Why Choose a Formal Review Hearing?

As a DUI Attorney, one of the most difficult decisions facing my clients is related to the initial suspension of their license related to a DUI arrest.  In Florida, your citation serves as your license for 10 days following your arrest.  Within that time period, a client needs to make a decision as to whether to have a hearing on their suspension or to waive the hearing on their suspension (first time DUI, or apply for a hardship license if there are previous DUIs.

Most of my clients, choose a Formal Review Hearing to contest their suspension, even if it involves a refusal to submit to testing. Attached is an ORDER from Florida’s Bureau of Administrative Review (redacted) from one of our recent victories in a refusal case.  

There are many reasons why my clients choose a Formal Review Hearing:

1.  They do not have to attend the hearing.

2.  The hearings, contrary to popular belief, are winnable with careful preparation (as shown by the Order).

3.   They do not have to sign up for DUI school.

4.   In addition to conflicts in testimony by law enforcement officers, and constitutional grounds, they can win a hearing if the arresting officer or breath technician fails to appear.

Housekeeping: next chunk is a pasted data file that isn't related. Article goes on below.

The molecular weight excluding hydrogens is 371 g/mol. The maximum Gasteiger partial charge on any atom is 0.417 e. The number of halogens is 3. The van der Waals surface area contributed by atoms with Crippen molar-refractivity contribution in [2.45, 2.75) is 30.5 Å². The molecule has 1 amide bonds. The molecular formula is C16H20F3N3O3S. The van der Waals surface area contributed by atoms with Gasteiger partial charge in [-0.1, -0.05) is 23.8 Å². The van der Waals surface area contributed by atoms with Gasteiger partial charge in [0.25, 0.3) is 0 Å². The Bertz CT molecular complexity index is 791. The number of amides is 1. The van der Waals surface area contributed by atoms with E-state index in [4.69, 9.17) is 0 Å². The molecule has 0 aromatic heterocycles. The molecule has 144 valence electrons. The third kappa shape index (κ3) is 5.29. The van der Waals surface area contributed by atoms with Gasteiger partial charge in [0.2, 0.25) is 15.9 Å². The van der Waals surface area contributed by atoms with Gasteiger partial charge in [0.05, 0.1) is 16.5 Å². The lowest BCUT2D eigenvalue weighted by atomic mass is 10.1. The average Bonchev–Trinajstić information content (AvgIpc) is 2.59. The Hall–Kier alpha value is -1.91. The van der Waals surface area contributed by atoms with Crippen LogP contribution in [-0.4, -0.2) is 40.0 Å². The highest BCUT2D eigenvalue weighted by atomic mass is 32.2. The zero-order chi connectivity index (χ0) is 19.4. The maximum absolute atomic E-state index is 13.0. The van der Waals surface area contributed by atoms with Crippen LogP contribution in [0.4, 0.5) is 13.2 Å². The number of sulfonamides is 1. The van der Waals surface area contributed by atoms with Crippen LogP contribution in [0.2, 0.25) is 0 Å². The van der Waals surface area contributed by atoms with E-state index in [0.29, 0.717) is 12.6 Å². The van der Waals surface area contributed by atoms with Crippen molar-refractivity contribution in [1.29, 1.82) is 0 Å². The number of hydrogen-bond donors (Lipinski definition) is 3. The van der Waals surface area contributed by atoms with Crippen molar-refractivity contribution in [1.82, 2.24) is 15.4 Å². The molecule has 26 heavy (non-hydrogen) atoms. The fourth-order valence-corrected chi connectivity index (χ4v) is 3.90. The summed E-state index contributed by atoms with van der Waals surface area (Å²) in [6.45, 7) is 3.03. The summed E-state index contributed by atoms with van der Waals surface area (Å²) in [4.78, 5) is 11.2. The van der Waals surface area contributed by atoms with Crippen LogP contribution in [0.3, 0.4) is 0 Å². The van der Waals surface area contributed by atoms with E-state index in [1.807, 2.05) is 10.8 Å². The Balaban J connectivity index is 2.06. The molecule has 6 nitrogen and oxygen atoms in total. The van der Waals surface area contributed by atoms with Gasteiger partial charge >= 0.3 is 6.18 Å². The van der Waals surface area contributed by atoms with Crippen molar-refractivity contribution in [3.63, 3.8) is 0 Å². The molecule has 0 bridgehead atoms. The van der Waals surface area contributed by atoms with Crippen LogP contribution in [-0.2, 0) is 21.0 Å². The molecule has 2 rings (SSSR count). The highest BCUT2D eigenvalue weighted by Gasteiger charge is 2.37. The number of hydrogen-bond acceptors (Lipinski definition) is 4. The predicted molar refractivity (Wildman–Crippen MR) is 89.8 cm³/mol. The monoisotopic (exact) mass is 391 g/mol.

5.   The client receives a 42-day permit to drive for business purposes if they are otherwise eligible.

6.    If a subpoena for the hearing needs to be enforced, the 42-day permit can often be extended and a client can continue to drive.

7.    If a client decides to waive the hearing in a refusal case, they are stipulating to an element of a criminal refusal (a prior refusal) if they ever refuse again.

8.    This is an extremely important part of a client’s case, and as an attorney, I very much like having an opportunity to cross-examine the police officers under oath about their conduct as early as possible.

Every case is different, and there are surely times when a waiver or hardship license is in a client’s best interests.  But a formal review is a valuable attorney tool to get an early understanding of a case and develop evidence that can make the difference between a conviction or an acquittal.